But he revealed Biden did not invite him to visit the White House and that Biden, who is famous for quoting his mom and dad in speeches, spoke of his family during their sit down.

'He did not invite me to the White House and no invitation of that kind was given. I think we really have to have the right conditions before we can get to that stage,' he said.

He also said he didn't remember saying he and Biden looked into each other's eyes and saw their respective souls when they met in 2011 when Biden was vice president. 

'As far as looking in eyes and finding souls are concerned, well, I actually don't remember that, but this is not the first time I've heard that statement. But if you ask me what kind of partner or interlocutor President Biden is, I would say that he is very balanced, professional and it's obviously clear he's very experienced. He talked a bit about his family, what his mother told him, they are important things - maybe they are not quite relevant - but it does talk about the level of his moral values, which is very attractive and it seems to me that we did speak the same language. It certainly doesn't imply that we must look into each other's eyes and find a soul or swear our affection but essentially our talks were pragmatic.'

He shrugged off a question on the next steps in US-Russian relations.

'Difficult to say, I think everything to do with the deterioration of our mutual relations was initiated not by us but by the U.S. and I don't know what they're thinking about,' he said. 

But, he offered: 'There is no happiness in life, there is only a mirage on the horizon, so cherish that.'

He also said the two nations agreed their ambassadors would return to their posts, likely in the next few days. Russia's ambassador to the US, Anatoly Antonov, was recalled as tensions simmered between the two nations and the US envoy to Russia, John Sullivan, left Moscow in response.


Putin acknowledged the two leaders discussed the situation in the Ukraine, where Russia has been acting aggressively in the Crimea, but he didn't offer any details.

'I don't think there is anything to discuss there,' he said when asked about the Ukraine joining NATO, which it wants to do.

He also said Biden agreed to begin negotiations on nuclear talks to potentially replace the New START treaty limiting nuclear weapons after it expires in 2026.

Washington broke off talks with Moscow in 2014 in response to Russia's annexation of Ukraine's Crimea and its military intervention in support of separatists in eastern Ukraine.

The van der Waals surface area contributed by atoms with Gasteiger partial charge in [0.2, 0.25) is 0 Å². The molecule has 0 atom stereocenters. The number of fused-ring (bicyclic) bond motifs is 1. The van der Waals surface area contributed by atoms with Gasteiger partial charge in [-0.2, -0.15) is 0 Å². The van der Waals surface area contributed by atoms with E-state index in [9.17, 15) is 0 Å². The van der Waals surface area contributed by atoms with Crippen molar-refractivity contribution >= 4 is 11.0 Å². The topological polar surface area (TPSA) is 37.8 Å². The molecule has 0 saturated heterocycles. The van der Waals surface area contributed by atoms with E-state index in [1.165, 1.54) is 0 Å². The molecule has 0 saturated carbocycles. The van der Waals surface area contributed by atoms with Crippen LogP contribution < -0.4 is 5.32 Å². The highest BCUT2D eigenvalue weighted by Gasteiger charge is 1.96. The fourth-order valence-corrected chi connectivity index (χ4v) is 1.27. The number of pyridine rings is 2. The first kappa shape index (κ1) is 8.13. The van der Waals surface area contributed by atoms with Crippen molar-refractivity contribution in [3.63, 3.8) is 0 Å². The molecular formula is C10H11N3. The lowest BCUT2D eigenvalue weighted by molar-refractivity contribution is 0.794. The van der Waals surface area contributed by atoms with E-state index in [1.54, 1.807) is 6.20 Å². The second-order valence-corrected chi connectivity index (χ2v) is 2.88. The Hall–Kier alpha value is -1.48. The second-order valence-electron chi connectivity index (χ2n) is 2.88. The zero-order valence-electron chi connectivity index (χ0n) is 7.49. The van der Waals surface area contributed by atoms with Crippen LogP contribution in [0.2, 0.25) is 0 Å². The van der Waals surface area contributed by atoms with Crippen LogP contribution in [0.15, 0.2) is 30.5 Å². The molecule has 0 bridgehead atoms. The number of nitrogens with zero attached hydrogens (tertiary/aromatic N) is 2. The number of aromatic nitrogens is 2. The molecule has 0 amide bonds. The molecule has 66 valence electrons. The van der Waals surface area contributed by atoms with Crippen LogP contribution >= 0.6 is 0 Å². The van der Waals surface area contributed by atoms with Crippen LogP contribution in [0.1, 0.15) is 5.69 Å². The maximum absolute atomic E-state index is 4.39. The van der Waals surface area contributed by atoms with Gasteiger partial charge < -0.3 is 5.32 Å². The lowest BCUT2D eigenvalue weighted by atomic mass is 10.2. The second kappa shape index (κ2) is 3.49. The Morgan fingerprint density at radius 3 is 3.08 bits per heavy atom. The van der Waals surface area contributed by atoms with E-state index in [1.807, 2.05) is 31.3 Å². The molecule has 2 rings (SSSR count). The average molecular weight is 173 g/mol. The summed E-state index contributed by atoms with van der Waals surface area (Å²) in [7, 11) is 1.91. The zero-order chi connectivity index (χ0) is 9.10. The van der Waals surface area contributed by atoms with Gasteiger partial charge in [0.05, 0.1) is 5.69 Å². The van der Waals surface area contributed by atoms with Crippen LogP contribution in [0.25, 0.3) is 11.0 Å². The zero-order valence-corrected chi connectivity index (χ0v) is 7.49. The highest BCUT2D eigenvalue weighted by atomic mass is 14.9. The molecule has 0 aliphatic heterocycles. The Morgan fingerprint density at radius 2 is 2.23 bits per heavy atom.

Talks resumed in 2017 but gained little traction and failed to produce an agreement on extending the New START treaty during the Trump administration.

Wednesday's summit concluded with the dueling press conferences after the White House refused to hold a joint one with the Russian leader. 

The two sides had said they expected to meet for four to five hours but spent less than three hours together. 

Their summit consisted of one meeting of the two leaders with their top aides and a second meeting with a bigger delegation on both sides. 

Republicans acted with expected criticism of the summit. 

'Giving Putin a meeting is just the latest win that Joe Biden has handed Russia,' said Republican Nation Committee communications director Danielle Alvarez. 

'Biden's foreign policy failures have strengthened Russia at the expense of our country.'  

Biden and Putin arrived to the Villa de la Grange, an 18th century mansion overlooking Lake Geneva, within a few minutes of each other earlier that day: Putin, after a last-minute arrival by air and motorcade; Biden by driving from his nearby hotel, having arrived Tuesday. 

Biden extended his hand first and the pair shook hands - a marked contrast to the elbow bumps Biden exchanged with several allies at the G7 - and they smiled for the cameras outside the doors before heading inside.

Their first meeting appeared to be uncomfortable for the leaders as they avoided eye contact while reporters jostled at the back of the book-lined room and yelled questions.   

'Do you trust Putin? Do you trust each other,' a reporter shouted at them. Biden nodded in the affirmative. 

But the White House quickly batted down any assumptions that the president had agreed that he 'trusted' Putin. 

'It was a chaotic scrum with reporters shouting over each other,' said White House communications director Kate Bedingfield on Twitter.  'POTUS was very clearly not responding to any one question, but nodding in acknowledgment to the press generally. He said just two days ago in his presser: 'Verify, then trust.''

The pair faced each other in chairs, Biden crossing his legs, sitting up and tucking a note card into his jacket, while Putin leaned back, tapping his hand against the armrest, looking bored.  

'It's always better to meet face to face,' Biden said, flashing a big smile, though the event was set up to have no public comments by either man. 

Putin ignored shouted questions from reporters, including if he feared jailed Russian opposition leader Alexei Navalny. 

Their second meeting, behind closed doors, ended at roughly 5pm local time - four hours after the summit began. When it was done, Biden walked out of the luxurious villa and rode off in the presidential motorcade, putting on his sunglasses before departing. 

Secretary of State Anthony Blinken was seated to Biden's right, taking notes. To Biden's left was Russian Foreign Minister Sergei Lavrov, seated with his hands between his legs. 

Amid commotion among the press pack, Biden looked toward Blinken, and the diplomat scribbled notes in a notebook. 

Then a minder cajoled the journalists, telling photographers: 'Go away please,' and they were ushered out of the room so the first substantive meeting could begin.  

Things got tense inside the room as Swiss officials running the event in the cramped room sought to herd a phalanx of reporters in and out of the library – with some pushing and shoving during the scrum.

The seated officials, all wearing dark suits, were treated to a chaotic scene while international media tried to make its way to capture the event.

Security officials jostled and shoved pools of reporters and photographers inside a room that was packed with cords and equipment.

'As I said outside, I think it's always better to meet face to face and try to determine our mutual interests and cooperation,' Biden said.